No mayoral run-off -- good for Woolard, bad for Bond 

To win the City Council president's race, Michael Bond will have to get voters to the polls on his own for the run-off Nov. 27.

Barring a recount-related reversal, he won't have a mayor's race to help mobilize voters, especially black voters, in a race against Cathy Woolard that figures to break along racial lines. Whites tend to vote more heavily in run-offs.

"What Michael has to do is to raise a couple hundred thousand dollars and stress the importance to the black community that he be in [the council president's] position," says Tom Houck, a Bond supporter.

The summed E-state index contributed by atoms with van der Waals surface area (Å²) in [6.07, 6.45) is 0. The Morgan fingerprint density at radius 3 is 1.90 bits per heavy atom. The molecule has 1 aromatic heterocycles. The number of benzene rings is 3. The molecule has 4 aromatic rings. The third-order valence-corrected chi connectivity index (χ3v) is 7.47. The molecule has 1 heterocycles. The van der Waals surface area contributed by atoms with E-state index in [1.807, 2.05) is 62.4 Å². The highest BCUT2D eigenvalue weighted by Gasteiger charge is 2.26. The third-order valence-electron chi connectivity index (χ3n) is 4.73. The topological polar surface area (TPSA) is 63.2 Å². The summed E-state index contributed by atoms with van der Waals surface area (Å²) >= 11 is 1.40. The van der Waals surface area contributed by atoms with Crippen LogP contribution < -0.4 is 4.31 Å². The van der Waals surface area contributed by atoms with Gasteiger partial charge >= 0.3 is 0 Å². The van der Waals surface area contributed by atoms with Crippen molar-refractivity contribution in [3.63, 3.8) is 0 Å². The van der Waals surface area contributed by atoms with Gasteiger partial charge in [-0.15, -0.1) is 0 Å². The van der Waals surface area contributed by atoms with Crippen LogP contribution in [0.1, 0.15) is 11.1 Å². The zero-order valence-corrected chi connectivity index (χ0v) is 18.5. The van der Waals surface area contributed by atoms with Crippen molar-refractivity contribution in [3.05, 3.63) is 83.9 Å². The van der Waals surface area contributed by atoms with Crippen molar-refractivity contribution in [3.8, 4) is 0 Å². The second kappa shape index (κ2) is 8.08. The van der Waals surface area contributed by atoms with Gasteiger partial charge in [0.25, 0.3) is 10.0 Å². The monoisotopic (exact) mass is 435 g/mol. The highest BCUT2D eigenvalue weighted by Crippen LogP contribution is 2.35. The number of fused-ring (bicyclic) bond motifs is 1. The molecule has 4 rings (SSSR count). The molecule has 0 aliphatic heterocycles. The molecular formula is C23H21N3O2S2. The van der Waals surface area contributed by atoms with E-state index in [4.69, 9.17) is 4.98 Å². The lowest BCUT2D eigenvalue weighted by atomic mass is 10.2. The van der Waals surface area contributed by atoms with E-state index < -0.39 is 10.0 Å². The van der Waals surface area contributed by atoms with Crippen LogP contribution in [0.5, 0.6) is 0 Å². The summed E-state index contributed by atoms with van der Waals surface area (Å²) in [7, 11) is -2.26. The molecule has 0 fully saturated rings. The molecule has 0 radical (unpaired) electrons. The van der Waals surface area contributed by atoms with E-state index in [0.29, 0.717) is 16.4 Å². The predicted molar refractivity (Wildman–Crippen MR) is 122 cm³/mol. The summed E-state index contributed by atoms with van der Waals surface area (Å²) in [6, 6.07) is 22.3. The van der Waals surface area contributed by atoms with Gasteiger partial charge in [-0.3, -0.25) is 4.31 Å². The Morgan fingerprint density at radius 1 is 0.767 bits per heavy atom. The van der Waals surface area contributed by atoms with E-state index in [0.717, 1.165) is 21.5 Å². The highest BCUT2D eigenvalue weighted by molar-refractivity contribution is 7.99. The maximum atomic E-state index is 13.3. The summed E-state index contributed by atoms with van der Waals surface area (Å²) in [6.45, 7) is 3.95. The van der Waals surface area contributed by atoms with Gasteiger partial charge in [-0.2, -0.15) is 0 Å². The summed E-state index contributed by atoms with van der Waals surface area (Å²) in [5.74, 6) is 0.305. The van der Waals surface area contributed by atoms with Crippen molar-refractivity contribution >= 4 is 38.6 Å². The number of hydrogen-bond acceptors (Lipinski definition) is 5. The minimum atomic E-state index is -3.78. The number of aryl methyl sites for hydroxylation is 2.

Former Mayor Andrew Young already has endorsed Bond; Maynard Jackson, if he chooses to get involved, may follow suit. But Shirley Franklin doesn't figure to be involved in the outcome.

"I think it would be inappropriate for her to get involved," says Bond, who put in a congratulatory call to the apparent mayor-elect. "Of course, I do want Shirley's vote."

Meanwhile, Woolard can count on other run-offs in majority-white Districts 6 and 7, and that should help get potential supporters to the polls and improve her chances. She's already proved many pundits wrong by getting into the run-off in the first place. She'll still need strong supporters, though, if she hopes to best Bond, a candidate with stronger name recognition and experienced get-out-the-vote operatives.


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